When Sandy Baumgartner left Ottawa and moved back home to Regina 3½ years ago, it was for the usual reasons: friends and family, cheaper housing and the slower pace of life. But now the executive director of the Saskatchewan Science Centre can add another plus to the Queen City’s ledger—it’s far less prudish than Canada’s capital. Sex: A Tell-all Exhibition, developed in consultation with teachers, doctors and sexologists to educate teenagers about their bodies and desires, won an award when it premiered at the Centre des sciences de Montréal in 2010. Last summer in Regina, it came and went with barely a complaint. When the exact same exhibit opened at the Canada Science and Technology Museum in Ottawa on May 17, however, it was greeted by hundreds of public objections and denounced by James Moore, the federal minister of heritage, as “insulting” to taxpayers.
“The talk shows tried to get something going here, but it just didn’t generate any controversy,” says Baumgartner. She’d been concerned enough about the show’s frank content—which covers not just the usual biology but also sexually transmitted diseases and a vast spectrum of bedroom activities—that she had consulted widely before bringing it to town. Almost all of the feedback, including from the provincial minister of culture, was encouraging. “And the people who didn’t think it was a good idea just didn’t come.”
The controversy in Ottawa began with a socially conservative think tank, the Institute of Marriage and Family Canada. Started in 2006, with seed money from the American evangelical movement Focus on the Family, the IMFC has waded into the debate over same-sex marriage, abortion, tax policy and all-day kindergarten. Protesting the content of museums is a departure from the research-focused agenda, admits Dave Quist, the organization’s executive director, but one they felt was necessary. After being alerted to the exhibit by a member of the public, he arranged for a preview tour and was shocked by its matter-of-fact tone. “It basically reduced sex to a pleasurable act,” he said last week. “The message was, ‘If you enjoy it, go for it.’ ”
The complaints of the IMFC, amplified by an Ottawa talk radio station and the Sun Media chain, soon found their way into the House of Commons, where Moore said he had expressed concerns to museum executives and invited the public to do the same. As a result, the age of unaccompanied admission for the show was raised from 12—what it had been in Montreal and Regina—to 16, and video that depicted cartoon figures masturbating was removed. But the backlash hasn’t subsided. The museum has received hundreds of emails—many with the same text—demanding that they cancel the exhibit all together.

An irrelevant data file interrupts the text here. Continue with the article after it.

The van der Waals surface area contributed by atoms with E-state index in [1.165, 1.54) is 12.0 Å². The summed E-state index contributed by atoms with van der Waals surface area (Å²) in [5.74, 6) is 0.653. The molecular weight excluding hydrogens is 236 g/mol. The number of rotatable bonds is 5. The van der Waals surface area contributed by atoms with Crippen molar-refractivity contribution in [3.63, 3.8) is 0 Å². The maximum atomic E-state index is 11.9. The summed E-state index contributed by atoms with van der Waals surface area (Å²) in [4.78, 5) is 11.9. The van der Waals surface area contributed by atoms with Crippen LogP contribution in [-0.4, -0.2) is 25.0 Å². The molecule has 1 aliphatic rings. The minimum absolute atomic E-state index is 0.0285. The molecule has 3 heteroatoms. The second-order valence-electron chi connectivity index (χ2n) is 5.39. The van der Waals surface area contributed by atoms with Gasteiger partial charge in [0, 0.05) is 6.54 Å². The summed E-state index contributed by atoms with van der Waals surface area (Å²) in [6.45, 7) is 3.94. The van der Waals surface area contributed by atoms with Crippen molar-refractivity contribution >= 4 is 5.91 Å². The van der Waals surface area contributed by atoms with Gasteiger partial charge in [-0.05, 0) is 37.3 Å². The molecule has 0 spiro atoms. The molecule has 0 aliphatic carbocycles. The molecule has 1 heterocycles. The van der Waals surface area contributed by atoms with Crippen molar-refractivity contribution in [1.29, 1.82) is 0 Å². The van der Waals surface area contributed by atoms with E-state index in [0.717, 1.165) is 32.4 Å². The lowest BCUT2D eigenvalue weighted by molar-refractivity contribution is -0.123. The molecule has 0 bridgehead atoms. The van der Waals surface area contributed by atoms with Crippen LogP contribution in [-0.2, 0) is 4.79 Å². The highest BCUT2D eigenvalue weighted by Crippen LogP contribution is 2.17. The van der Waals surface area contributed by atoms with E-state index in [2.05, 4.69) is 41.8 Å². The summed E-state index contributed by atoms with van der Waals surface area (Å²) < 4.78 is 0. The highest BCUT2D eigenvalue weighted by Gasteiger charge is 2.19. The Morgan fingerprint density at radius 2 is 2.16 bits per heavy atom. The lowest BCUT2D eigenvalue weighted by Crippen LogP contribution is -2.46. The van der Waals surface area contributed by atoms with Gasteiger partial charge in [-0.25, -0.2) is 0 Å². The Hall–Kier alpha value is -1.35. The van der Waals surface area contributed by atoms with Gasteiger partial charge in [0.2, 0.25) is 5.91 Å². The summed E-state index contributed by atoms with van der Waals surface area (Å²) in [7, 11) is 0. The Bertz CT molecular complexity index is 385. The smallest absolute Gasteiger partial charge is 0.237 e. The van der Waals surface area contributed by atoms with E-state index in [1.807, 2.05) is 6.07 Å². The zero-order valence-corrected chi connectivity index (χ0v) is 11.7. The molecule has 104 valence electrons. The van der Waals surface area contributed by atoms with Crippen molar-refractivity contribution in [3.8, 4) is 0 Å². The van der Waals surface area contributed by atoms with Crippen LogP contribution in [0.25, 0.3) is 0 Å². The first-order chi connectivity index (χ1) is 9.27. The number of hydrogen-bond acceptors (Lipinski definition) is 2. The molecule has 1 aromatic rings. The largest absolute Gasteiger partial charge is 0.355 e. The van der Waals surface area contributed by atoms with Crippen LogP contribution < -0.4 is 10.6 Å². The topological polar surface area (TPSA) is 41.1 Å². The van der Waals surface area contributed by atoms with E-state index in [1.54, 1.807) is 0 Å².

“It surprised us that people have mobilized over this with such vigour,” says Yves St-Onge, the museum’s vice-president of public affairs. However, opinion among those who have actually come to see it seems to be running mostly in its favour. Over the holiday weekend, more than 2,000 people toured the display and the feedback forms they left behind were overwhelmingly positive, says St-Onge. “They don’t understand the controversy, they don’t understand the fuss. They found it educational.”
It’s not the first time that Moore—considered to be among the more progressive members of Harper’s cabinet—has objected to the choices of the cultural institutions that he oversees. In 2010, the 35-year-old minister refused to visit a sex-themed exhibit called Pop Life at the National Gallery of Canada, just a short walk away from his Parliament Hill offices. But the show, which had previously been put on in London and Hamburg, and featured performance-art videos of sex acts, as well as wall-sized colour close-ups of genitalia, generated not a single complaint, says a gallery spokesperson.
What’s different this time? A commentary by the IMFC in the Ottawa Citizen last week suggested that teaching teens about orgasms was “unreasonable” and invited capital residents to rise up and “join the prude revolution.” The paper responded with an editorial begging residents not to further enhance the city’s reputation as a no-fun zone.
Nancy Ruth, a Conservative senator and life-long feminist, stopped by the exhibit on its opening day because she was concerned about talk on the Hill that it was pornographic. She says the only thing she found shocking was how prim it all was. “There’s more eroticism in the Picasso show playing at the Art Gallery of Ontario.” Ruth sent an email to caucus colleagues warning them to back off the debate or risk looking like fools. “God, Jesus, everybody wants a pickle now and then, but there’s nothing in that show that’s going to do it.” She’s still waiting for a response.